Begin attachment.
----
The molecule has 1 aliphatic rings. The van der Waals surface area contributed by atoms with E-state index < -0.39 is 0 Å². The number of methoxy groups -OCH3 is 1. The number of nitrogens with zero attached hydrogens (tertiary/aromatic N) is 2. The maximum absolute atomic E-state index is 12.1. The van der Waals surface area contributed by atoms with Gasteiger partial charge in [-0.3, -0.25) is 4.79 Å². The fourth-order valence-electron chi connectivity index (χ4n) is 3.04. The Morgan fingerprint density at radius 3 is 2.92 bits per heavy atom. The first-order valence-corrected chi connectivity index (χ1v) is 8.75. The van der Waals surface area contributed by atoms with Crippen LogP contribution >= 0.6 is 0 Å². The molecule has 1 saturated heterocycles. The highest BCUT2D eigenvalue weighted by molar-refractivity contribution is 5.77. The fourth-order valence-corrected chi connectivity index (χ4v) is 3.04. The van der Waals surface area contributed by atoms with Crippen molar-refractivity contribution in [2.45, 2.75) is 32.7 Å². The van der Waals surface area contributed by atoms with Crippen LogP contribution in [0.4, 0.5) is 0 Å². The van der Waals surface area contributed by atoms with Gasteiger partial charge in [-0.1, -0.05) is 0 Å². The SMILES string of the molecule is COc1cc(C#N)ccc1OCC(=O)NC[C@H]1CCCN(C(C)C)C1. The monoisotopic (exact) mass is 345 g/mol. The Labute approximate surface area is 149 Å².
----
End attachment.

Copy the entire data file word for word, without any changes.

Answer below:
The molecule has 1 aliphatic rings. The van der Waals surface area contributed by atoms with E-state index < -0.39 is 0 Å². The number of methoxy groups -OCH3 is 1. The number of nitrogens with zero attached hydrogens (tertiary/aromatic N) is 2. The maximum absolute atomic E-state index is 12.1. The van der Waals surface area contributed by atoms with Gasteiger partial charge in [-0.3, -0.25) is 4.79 Å². The fourth-order valence-electron chi connectivity index (χ4n) is 3.04. The Morgan fingerprint density at radius 3 is 2.92 bits per heavy atom. The first-order valence-corrected chi connectivity index (χ1v) is 8.75. The van der Waals surface area contributed by atoms with Crippen LogP contribution >= 0.6 is 0 Å². The molecule has 1 saturated heterocycles. The highest BCUT2D eigenvalue weighted by molar-refractivity contribution is 5.77. The fourth-order valence-corrected chi connectivity index (χ4v) is 3.04. The van der Waals surface area contributed by atoms with Crippen molar-refractivity contribution in [2.45, 2.75) is 32.7 Å². The van der Waals surface area contributed by atoms with Crippen LogP contribution in [0.4, 0.5) is 0 Å². The van der Waals surface area contributed by atoms with Gasteiger partial charge in [-0.1, -0.05) is 0 Å². The SMILES string of the molecule is COc1cc(C#N)ccc1OCC(=O)NC[C@H]1CCCN(C(C)C)C1. The monoisotopic (exact) mass is 345 g/mol. The Labute approximate surface area is 149 Å².